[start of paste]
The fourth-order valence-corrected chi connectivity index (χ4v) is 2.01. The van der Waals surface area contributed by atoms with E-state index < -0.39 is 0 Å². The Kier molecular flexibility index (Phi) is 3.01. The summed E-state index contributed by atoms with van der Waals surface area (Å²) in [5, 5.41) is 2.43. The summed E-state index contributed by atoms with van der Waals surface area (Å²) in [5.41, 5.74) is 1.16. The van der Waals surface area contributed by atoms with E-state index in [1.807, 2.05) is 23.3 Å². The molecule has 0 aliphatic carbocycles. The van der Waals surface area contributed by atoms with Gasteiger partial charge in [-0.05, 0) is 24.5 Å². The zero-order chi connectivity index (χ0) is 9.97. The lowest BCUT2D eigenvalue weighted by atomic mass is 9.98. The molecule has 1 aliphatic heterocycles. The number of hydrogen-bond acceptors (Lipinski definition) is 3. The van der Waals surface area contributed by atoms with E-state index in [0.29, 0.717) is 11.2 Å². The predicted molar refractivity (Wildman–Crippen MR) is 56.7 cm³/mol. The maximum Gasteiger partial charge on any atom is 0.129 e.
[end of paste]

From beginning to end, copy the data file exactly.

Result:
The fourth-order valence-corrected chi connectivity index (χ4v) is 2.01. The van der Waals surface area contributed by atoms with E-state index < -0.39 is 0 Å². The Kier molecular flexibility index (Phi) is 3.01. The summed E-state index contributed by atoms with van der Waals surface area (Å²) in [5, 5.41) is 2.43. The summed E-state index contributed by atoms with van der Waals surface area (Å²) in [5.41, 5.74) is 1.16. The van der Waals surface area contributed by atoms with E-state index in [1.807, 2.05) is 23.3 Å². The molecule has 0 aliphatic carbocycles. The van der Waals surface area contributed by atoms with Gasteiger partial charge in [-0.05, 0) is 24.5 Å². The zero-order chi connectivity index (χ0) is 9.97. The lowest BCUT2D eigenvalue weighted by atomic mass is 9.98. The molecule has 1 aliphatic heterocycles. The number of hydrogen-bond acceptors (Lipinski definition) is 3. The van der Waals surface area contributed by atoms with E-state index in [0.29, 0.717) is 11.2 Å². The predicted molar refractivity (Wildman–Crippen MR) is 56.7 cm³/mol. The maximum Gasteiger partial charge on any atom is 0.129 e.